Additionally, with more time being spent at home and people seeking new hobbies to keep themselves entertained, new collectors are perhaps becoming more aware of rare and collectable coins that might be worth owning and as a result, are heading to the secondary market to get hold of one.

But will we continue to see the price of this coin rise on the secondary market as we head back to a new kind of ‘normal’? Only time will tell and we’ll have to wait for the next eBay Tracker update to find out!

2015 Britannia £2 and 2018 Isaac Newton 50p

Other coins to keep an eye on are the 2015 Britannia £2, which has increased in price by 14% since our last eBay Tracker update and the 2018 Sir Isaac Newton 50p, which has increased in price by £4.

Valuation Index

Overall there has been an 18% increase in value for the Top 10 UK coins and banknotes since January’s update and this is mostly due to the impressive spike in price for both the 92/93 EEC 50p and the Kew Gardens 50p.

This is the biggest increase we’ve seen since the tracker started and the first time since January 2018!

My coin isn’t on the eBay Tracker

The eBay Tracker follows the movements of the Top 10 UK coins and banknotes, however if your coin doesn’t appear on the tracker you can use our 6 point guide to help determine realistic a value for your coin.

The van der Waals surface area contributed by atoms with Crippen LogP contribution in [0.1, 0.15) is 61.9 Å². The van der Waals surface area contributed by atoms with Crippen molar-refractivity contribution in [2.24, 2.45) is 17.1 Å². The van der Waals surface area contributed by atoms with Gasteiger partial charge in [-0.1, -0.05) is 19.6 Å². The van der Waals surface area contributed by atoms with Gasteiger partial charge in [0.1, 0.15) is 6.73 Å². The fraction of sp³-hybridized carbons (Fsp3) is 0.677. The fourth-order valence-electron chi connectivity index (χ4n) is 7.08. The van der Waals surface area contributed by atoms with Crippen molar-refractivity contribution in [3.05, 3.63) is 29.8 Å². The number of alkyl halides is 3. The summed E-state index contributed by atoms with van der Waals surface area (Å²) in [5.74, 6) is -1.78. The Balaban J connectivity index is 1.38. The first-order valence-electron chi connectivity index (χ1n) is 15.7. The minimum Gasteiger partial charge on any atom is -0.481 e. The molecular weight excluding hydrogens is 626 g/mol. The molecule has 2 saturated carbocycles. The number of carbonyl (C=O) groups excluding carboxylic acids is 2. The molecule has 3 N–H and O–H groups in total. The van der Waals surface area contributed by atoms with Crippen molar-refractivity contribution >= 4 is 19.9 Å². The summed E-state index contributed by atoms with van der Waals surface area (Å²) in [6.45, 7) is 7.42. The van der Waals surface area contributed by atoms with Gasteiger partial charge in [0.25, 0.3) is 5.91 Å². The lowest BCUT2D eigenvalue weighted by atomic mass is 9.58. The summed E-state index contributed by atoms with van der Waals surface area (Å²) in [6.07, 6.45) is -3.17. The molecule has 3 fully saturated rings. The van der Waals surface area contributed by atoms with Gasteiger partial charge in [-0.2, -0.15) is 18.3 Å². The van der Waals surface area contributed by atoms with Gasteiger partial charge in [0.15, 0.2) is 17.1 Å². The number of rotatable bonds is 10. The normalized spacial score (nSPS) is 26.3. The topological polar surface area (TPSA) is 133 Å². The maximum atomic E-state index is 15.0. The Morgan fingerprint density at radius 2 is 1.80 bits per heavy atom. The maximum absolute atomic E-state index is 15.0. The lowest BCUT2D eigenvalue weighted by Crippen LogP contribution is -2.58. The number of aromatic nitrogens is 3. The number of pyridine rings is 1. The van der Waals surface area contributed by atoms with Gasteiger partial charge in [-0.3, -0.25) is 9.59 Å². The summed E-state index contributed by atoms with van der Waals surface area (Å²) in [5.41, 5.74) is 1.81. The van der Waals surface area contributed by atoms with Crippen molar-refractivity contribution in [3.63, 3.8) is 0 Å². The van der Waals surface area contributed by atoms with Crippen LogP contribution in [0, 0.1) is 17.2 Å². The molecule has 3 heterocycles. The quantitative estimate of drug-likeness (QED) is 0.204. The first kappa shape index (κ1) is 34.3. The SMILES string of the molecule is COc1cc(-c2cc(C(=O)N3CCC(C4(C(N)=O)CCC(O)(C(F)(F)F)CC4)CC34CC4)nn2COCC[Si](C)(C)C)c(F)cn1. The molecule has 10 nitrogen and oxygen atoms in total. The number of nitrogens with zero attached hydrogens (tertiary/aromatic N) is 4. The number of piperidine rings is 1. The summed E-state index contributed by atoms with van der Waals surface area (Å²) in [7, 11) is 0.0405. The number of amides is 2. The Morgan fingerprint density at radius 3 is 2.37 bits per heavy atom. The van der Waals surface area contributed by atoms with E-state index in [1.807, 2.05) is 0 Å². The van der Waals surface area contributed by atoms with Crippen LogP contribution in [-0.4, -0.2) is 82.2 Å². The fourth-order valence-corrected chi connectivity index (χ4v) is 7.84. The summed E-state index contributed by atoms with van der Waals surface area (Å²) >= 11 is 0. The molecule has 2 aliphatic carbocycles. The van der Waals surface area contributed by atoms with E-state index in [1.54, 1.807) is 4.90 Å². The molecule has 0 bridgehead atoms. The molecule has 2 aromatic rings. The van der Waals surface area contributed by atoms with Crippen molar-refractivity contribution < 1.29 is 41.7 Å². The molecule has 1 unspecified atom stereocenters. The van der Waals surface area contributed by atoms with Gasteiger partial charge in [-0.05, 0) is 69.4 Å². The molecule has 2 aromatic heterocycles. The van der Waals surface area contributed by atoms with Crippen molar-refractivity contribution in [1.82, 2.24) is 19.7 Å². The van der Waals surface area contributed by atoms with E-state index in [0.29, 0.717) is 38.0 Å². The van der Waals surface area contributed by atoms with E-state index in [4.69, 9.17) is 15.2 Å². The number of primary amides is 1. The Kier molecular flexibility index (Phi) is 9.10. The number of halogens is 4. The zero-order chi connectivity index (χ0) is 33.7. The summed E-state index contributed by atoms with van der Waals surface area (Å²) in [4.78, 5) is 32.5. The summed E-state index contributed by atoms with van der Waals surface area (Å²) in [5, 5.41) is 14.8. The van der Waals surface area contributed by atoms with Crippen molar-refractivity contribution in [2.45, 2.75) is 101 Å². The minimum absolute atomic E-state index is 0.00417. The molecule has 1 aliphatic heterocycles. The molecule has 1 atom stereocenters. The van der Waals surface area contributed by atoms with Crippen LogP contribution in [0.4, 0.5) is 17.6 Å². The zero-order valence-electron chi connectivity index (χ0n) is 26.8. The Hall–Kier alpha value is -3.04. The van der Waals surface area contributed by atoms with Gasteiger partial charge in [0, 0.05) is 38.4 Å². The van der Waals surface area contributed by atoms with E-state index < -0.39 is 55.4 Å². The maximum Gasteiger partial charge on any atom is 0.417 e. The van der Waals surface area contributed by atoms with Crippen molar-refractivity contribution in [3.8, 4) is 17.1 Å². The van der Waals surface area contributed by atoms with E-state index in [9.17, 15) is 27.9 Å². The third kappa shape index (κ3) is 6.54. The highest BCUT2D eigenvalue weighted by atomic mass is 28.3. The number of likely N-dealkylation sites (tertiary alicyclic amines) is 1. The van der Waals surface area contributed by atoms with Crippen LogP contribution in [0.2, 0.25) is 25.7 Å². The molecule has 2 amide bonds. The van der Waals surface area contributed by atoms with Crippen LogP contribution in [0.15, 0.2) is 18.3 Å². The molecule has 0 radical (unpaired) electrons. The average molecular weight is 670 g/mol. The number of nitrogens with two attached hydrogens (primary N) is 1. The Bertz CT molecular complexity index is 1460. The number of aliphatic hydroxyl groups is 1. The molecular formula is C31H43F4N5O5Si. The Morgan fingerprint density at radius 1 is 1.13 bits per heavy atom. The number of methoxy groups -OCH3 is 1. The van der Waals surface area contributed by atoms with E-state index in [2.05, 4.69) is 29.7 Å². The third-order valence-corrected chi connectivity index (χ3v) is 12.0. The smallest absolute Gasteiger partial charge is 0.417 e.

So now that you’re up to date with our latest eBay Tracker, will you be selling any of the coins in your collection or will you continue to save them? Let us know in the comments below.

How does the eBay Tracker work?

The Change Checker eBay Tracker takes the last 9 sold prices achieved on eBay and gives the median price achieved (rounded to the nearest 50p). By taking the median, rather than an average, we avoid skewing created by one or two excessive prices achieved.

Please note that the Change Checker eBay Tracker is only ever designed to be a guide as to prices achieved on eBay. Prices may vary depending on collector demand and the quality of the coin being sold. It does not provide any guarantee as to future values of coins.


If you’re interested in coin collecting, our Change Checker web app is completely free to use and allows users to:

– Find and identify the coins in their pocket
– Collect and track the coins they have
– Swap their spare coins with other Change Checkers

January 2019 eBay Tracker Update

Sign up today at: www.changechecker.org/app